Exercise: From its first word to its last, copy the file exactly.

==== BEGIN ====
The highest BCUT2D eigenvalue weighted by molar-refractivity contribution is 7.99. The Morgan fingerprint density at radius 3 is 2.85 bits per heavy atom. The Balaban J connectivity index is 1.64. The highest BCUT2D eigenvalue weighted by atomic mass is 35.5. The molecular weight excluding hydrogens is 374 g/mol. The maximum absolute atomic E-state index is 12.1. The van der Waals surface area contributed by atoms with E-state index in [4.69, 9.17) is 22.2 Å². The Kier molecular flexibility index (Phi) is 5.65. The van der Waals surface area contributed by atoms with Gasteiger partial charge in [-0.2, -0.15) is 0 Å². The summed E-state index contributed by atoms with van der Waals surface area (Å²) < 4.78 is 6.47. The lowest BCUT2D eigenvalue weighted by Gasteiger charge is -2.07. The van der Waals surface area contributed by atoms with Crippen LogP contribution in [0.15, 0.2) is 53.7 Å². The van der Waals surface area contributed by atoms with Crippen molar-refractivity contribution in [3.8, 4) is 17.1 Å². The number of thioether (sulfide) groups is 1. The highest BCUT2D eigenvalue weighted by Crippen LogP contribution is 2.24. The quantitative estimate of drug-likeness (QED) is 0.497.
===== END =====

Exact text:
The highest BCUT2D eigenvalue weighted by molar-refractivity contribution is 7.99. The Morgan fingerprint density at radius 3 is 2.85 bits per heavy atom. The Balaban J connectivity index is 1.64. The highest BCUT2D eigenvalue weighted by atomic mass is 35.5. The molecular weight excluding hydrogens is 374 g/mol. The maximum absolute atomic E-state index is 12.1. The van der Waals surface area contributed by atoms with E-state index in [4.69, 9.17) is 22.2 Å². The Kier molecular flexibility index (Phi) is 5.65. The van der Waals surface area contributed by atoms with Gasteiger partial charge in [-0.2, -0.15) is 0 Å². The summed E-state index contributed by atoms with van der Waals surface area (Å²) < 4.78 is 6.47. The lowest BCUT2D eigenvalue weighted by Gasteiger charge is -2.07. The van der Waals surface area contributed by atoms with Crippen LogP contribution in [0.15, 0.2) is 53.7 Å². The van der Waals surface area contributed by atoms with Crippen molar-refractivity contribution in [3.8, 4) is 17.1 Å². The number of thioether (sulfide) groups is 1. The highest BCUT2D eigenvalue weighted by Crippen LogP contribution is 2.24. The quantitative estimate of drug-likeness (QED) is 0.497.